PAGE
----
Julie Kuntz Fay Lim
Communications Specialist II Communications Supervisor
Snohomish County’s 2019 Annual Bridge Report Demonstrates Value of Proactive Bridge Management
Awarded grant enables bridge repairs and replacement in the next four years
EVERETT, Wash., April 17, 2020 – The health of Snohomish County bridges is well documented in the 2019 Annual Bridge Report. Details of bridge conditions for all 202 county bridges are now available online. Thanks to grant funding received in 2020, all structurally deficient county bridges noted in the report are slated for replacement or repairs.
“Snohomish County residents are benefiting from the skills, expertise and proactive planning of our Public Works employees,” said Snohomish County Public Works Director Kelly Snyder. “Thanks to the hard-working efforts of our bridge project managers and grant staff, we are successfully leveraging our local tax dollars and receiving grants to repair and replace bridges.”
“Our bridge inspection teams continually gather information about our bridge network to note changes and identify structures that require maintenance and repairs,” said Snohomish County Engineer Doug McCormick. “We use this information throughout the year to prioritize projects and keep our bridges open and safe for public travel.”
Snohomish County replaces on average one or two bridges each year. In 2019, the county began construction to replace Riley Slough Bridge 155 near Monroe; the new bridge will open later this year.
The three bridges classified as structurally deficient (SD) in the 2019 report became the recipients of more than $10 million in grant funding by Washington State Department of Transportation (WSDOT) through the Local Bridge Program earlier this year. Construction on these projects is tentatively scheduled during the next four years:
- Madden Bridge 58, located approximately six miles east of Lake Stevens on Menzel Lake Road, will receive a new concrete overlay and new bridge rails.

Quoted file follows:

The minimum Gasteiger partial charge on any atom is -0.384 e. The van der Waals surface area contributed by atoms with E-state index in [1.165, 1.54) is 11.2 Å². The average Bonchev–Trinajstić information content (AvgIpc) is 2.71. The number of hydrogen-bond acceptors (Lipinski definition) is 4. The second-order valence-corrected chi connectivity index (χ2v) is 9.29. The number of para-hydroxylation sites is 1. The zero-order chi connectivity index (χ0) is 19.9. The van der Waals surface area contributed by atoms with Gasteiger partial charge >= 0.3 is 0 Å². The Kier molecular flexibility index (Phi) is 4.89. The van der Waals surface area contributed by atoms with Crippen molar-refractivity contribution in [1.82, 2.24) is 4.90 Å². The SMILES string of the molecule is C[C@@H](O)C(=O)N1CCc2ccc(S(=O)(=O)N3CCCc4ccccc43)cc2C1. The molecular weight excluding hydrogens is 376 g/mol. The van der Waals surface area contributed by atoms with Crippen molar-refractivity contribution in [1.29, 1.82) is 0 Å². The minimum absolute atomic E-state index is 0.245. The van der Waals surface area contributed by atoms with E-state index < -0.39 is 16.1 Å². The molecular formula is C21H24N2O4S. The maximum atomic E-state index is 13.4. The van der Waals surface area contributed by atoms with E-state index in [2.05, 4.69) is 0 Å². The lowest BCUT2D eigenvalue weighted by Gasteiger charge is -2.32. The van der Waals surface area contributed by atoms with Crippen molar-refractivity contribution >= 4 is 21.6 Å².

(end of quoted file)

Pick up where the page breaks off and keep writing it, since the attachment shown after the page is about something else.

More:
- Jordan Creek Bridge 214, located seven miles southeast of Arlington on Jordan Road, is scheduled for replacement.
- Swamp Creek Bridge 503, located in the Alderwood Manor area north of 228th St SW on Locust Way, is also scheduled for replacement.
“The idea behind bridge classifications is to stay ahead of repairs and prioritize federal funding requests,” explains Snohomish County Public Works Bridge Supervisor Darrell Ash. “Bridges classified as structurally deficient are put at the top of the list for replacement or repairs and are still safe for travel.”
Last year, the county bridge group inspected 102 county bridges, and maintenance crews completed 13 major bridge repairs. The county also works with cities under Interlocal Agreements (ILA) to provide inspection and maintenance services. In 2019, county crews inspected 26 city-owned bridges.
All county bridges are inspected at least every two years. A small number of bridges are inspected more frequently due to certain deficiencies that require additional monitoring.
Bridge inspections are performed in accordance with the National Bridge Inspection Standards (NBIS). Inspection information is shared with WSDOT and Federal Highway Administration (FHWA) to determine the eligibility for federal rehabilitation or replacement funds.
About Snohomish County Public Works
The Snohomish County Public Works Department constructs and maintains county roads; controls and manages surface water quantity, quality, and fish habitats; and oversees the recycling and disposal of solid waste. The department’s main office is located at 3000 Rockefeller Ave., Everett, WA 98201. For more information about Snohomish County Public Works, visit www.snohomishcountywa.gov/PublicWorks.